The more likely scenario, though, is that you’ll end up finding it extremely difficult to let go of your old mindset.

Your behavioral patterns are so ingrained that you become, in a sense, addicted to them.

This is a huge challenge that will almost always turn you into a bystander in your own life.

So, how do we work to break that habit and form new, healthier habits? Well, to begin with, we must make the decision to change—we must commit to being self-aware and giving ourselves a slap on the wrist anytime we start to question our actions:

“I don’t question myself anymore because that behavior does not serve me.”

Once we commit to making this change and we begin to allow our decisions and actions to take place without judgment, we can use additional tactics to fuel our progress.

Let’s say you begin questioning yourself after disciplining your children. Instead of beating yourself up, you can, instead, focus on what needs to be done. In this case, you need to teach your kids a lesson; you need to set boundaries; you need to establish consequences. You can also choose to focus on the emotions you’re having that are causing you to question yourself—maybe in this case, you’re feeling guilty about yelling, or sad that your kids are growing up too quickly, or frustrated with their bad behavior. Now, how can you work on processing those emotions instead of delegitimizing them.

At that point, you need to give yourself some space from the situation. You will be tempted to immediately assess your progress—but that can turn into another form of questioning yourself—so always wait for a day or two (or at least a few hours). Then, you can evaluate the things that went well and things that could be done better.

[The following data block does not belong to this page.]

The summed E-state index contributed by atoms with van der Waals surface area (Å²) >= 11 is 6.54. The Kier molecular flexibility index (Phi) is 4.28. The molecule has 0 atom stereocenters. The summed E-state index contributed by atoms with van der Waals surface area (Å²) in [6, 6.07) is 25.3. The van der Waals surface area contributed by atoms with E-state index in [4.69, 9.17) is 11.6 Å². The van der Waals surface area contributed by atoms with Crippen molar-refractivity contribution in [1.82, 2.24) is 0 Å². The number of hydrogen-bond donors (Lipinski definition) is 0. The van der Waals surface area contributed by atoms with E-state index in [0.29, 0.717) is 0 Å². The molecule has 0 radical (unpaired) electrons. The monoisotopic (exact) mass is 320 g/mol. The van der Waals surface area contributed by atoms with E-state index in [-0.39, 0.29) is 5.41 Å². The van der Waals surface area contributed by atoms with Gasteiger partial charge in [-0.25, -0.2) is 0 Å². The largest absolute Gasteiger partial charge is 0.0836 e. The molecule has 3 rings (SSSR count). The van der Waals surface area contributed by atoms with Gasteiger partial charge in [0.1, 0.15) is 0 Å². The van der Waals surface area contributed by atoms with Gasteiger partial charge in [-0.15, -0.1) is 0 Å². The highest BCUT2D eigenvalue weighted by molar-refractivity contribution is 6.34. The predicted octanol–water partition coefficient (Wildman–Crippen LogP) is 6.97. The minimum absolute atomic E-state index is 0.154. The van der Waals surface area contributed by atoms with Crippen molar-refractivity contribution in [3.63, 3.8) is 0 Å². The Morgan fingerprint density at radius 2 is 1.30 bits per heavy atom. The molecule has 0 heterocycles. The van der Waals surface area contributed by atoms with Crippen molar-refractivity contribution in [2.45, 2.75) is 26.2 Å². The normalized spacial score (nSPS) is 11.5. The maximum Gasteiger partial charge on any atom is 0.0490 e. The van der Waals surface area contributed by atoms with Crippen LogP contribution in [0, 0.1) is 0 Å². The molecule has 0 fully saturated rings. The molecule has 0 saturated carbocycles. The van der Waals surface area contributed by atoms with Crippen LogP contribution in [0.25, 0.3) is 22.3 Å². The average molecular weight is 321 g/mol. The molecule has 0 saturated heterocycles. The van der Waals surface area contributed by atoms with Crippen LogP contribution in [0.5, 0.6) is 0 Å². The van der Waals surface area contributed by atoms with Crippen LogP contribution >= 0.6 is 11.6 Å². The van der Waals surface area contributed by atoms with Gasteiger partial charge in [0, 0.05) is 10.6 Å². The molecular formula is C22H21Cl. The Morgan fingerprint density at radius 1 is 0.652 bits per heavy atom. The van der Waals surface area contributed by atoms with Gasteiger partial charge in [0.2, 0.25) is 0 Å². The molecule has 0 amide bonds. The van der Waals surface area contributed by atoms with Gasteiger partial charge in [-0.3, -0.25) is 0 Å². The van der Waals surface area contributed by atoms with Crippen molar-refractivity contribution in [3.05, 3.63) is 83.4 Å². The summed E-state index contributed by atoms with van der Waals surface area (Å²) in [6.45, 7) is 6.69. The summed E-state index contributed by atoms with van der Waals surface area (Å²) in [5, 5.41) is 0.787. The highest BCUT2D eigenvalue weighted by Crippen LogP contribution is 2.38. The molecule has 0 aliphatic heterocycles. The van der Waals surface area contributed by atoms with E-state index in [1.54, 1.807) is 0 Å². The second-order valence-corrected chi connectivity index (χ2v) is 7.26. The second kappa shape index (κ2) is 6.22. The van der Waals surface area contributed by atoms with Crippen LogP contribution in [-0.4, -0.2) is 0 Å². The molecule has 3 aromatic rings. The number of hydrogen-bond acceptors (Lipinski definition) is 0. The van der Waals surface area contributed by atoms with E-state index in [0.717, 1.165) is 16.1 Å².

Be specific in these moments. Rather than going on a self-punishing tirade, it will be far more productive—and far easier to find success—if you pick out one actionable item that you can remember to work on the next time the same situation pops up.

Not only does questioning yourself make it impossible for you to keep a positive mindset, but it also provides you with zero data that you can apply to future interactions.

So, let’s commit right now to making a change; let’s commit to keeping ourselves from constantly questioning everything we do; let’s commit to using real growth tactics that will allow us to grow and learn from our experiences.

Start with just one week—every time you catch yourself questioning an action, just remind yourself that that behavior doesn’t serve you. Questioning yourself is an addiction . . . but you can disengage from it and make a positive and permanent change. I know you have the power to alter your behavioral patterns, and I know that it will be a major step toward creating your ultimate confidence.

Please feel free to share your thoughts and questions in the comments below! How is this concept affecting your actions? How does questioning yourself hold you back on a daily basis? What areas of you life will this help the most? I look forward to reading your comments and moving forward in our progress together!

Until we speak again, may you have the courage to be who you are and to know on a deep level that you’re awesome.

 

Dr. Aziz

Dr. Aziz is the world’s leading confidence expert. He helps people break free from hesitation, fear, and self-doubt so they can rapidly grow their businesses, become more powerful leaders, and enjoy outstanding relationships.
Dr. Aziz